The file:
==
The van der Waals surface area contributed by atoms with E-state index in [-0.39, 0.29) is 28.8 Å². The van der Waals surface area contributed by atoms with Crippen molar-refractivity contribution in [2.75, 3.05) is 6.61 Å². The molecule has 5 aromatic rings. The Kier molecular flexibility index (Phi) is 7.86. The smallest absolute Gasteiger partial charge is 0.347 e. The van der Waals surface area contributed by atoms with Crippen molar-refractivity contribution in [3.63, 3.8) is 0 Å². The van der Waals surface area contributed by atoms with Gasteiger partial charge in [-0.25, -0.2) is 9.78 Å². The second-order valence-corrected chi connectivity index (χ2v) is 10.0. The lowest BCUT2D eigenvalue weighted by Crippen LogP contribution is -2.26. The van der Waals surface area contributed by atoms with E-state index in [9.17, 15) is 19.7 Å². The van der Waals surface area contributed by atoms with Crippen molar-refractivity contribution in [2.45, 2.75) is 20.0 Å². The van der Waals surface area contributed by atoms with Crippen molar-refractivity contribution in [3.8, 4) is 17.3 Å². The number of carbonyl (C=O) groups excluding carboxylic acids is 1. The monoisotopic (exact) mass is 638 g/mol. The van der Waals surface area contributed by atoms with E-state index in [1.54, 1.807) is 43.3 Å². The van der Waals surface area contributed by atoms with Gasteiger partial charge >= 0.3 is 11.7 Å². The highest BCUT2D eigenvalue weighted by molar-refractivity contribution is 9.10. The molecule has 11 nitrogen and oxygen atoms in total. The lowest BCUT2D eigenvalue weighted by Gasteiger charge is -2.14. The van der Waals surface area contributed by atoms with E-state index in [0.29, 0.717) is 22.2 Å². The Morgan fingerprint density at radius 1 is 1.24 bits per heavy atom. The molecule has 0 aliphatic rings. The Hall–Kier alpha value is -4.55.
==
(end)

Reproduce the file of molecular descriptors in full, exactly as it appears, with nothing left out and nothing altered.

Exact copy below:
The van der Waals surface area contributed by atoms with E-state index in [-0.39, 0.29) is 28.8 Å². The van der Waals surface area contributed by atoms with Crippen molar-refractivity contribution in [2.75, 3.05) is 6.61 Å². The molecule has 5 aromatic rings. The Kier molecular flexibility index (Phi) is 7.86. The smallest absolute Gasteiger partial charge is 0.347 e. The van der Waals surface area contributed by atoms with Crippen molar-refractivity contribution in [3.63, 3.8) is 0 Å². The van der Waals surface area contributed by atoms with Gasteiger partial charge in [-0.25, -0.2) is 9.78 Å². The second-order valence-corrected chi connectivity index (χ2v) is 10.0. The lowest BCUT2D eigenvalue weighted by Crippen LogP contribution is -2.26. The van der Waals surface area contributed by atoms with E-state index in [9.17, 15) is 19.7 Å². The van der Waals surface area contributed by atoms with Crippen molar-refractivity contribution in [2.45, 2.75) is 20.0 Å². The van der Waals surface area contributed by atoms with Crippen molar-refractivity contribution in [3.8, 4) is 17.3 Å². The number of carbonyl (C=O) groups excluding carboxylic acids is 1. The monoisotopic (exact) mass is 638 g/mol. The van der Waals surface area contributed by atoms with E-state index in [1.54, 1.807) is 43.3 Å². The van der Waals surface area contributed by atoms with Gasteiger partial charge >= 0.3 is 11.7 Å². The highest BCUT2D eigenvalue weighted by molar-refractivity contribution is 9.10. The molecule has 11 nitrogen and oxygen atoms in total. The lowest BCUT2D eigenvalue weighted by Gasteiger charge is -2.14. The van der Waals surface area contributed by atoms with E-state index in [0.29, 0.717) is 22.2 Å². The Morgan fingerprint density at radius 1 is 1.24 bits per heavy atom. The molecule has 0 aliphatic rings. The Hall–Kier alpha value is -4.55.